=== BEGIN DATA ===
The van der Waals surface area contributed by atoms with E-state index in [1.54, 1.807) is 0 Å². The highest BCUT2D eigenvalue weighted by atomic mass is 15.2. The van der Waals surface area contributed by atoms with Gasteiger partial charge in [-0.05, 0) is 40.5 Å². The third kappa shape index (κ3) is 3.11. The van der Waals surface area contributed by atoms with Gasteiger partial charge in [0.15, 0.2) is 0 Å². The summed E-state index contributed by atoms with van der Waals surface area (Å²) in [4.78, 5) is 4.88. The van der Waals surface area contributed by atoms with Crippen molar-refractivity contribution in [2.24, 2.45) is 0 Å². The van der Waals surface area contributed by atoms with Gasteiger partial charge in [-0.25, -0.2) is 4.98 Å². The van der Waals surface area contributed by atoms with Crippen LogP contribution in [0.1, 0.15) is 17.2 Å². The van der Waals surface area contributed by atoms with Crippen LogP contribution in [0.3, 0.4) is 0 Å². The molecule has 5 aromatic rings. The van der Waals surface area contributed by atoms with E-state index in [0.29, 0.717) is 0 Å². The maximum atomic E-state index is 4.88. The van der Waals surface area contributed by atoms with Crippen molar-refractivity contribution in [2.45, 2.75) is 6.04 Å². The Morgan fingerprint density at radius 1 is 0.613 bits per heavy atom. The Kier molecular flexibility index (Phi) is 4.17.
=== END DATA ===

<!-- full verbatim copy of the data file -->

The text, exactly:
The van der Waals surface area contributed by atoms with E-state index in [1.54, 1.807) is 0 Å². The highest BCUT2D eigenvalue weighted by atomic mass is 15.2. The van der Waals surface area contributed by atoms with Gasteiger partial charge in [-0.05, 0) is 40.5 Å². The third kappa shape index (κ3) is 3.11. The van der Waals surface area contributed by atoms with Gasteiger partial charge in [0.15, 0.2) is 0 Å². The summed E-state index contributed by atoms with van der Waals surface area (Å²) in [4.78, 5) is 4.88. The van der Waals surface area contributed by atoms with Crippen molar-refractivity contribution in [2.24, 2.45) is 0 Å². The van der Waals surface area contributed by atoms with Gasteiger partial charge in [-0.25, -0.2) is 4.98 Å². The van der Waals surface area contributed by atoms with Crippen LogP contribution in [0.1, 0.15) is 17.2 Å². The van der Waals surface area contributed by atoms with Crippen LogP contribution in [0.3, 0.4) is 0 Å². The molecule has 5 aromatic rings. The van der Waals surface area contributed by atoms with E-state index in [0.29, 0.717) is 0 Å². The maximum atomic E-state index is 4.88. The van der Waals surface area contributed by atoms with Crippen molar-refractivity contribution in [2.45, 2.75) is 6.04 Å². The Morgan fingerprint density at radius 1 is 0.613 bits per heavy atom. The Kier molecular flexibility index (Phi) is 4.17.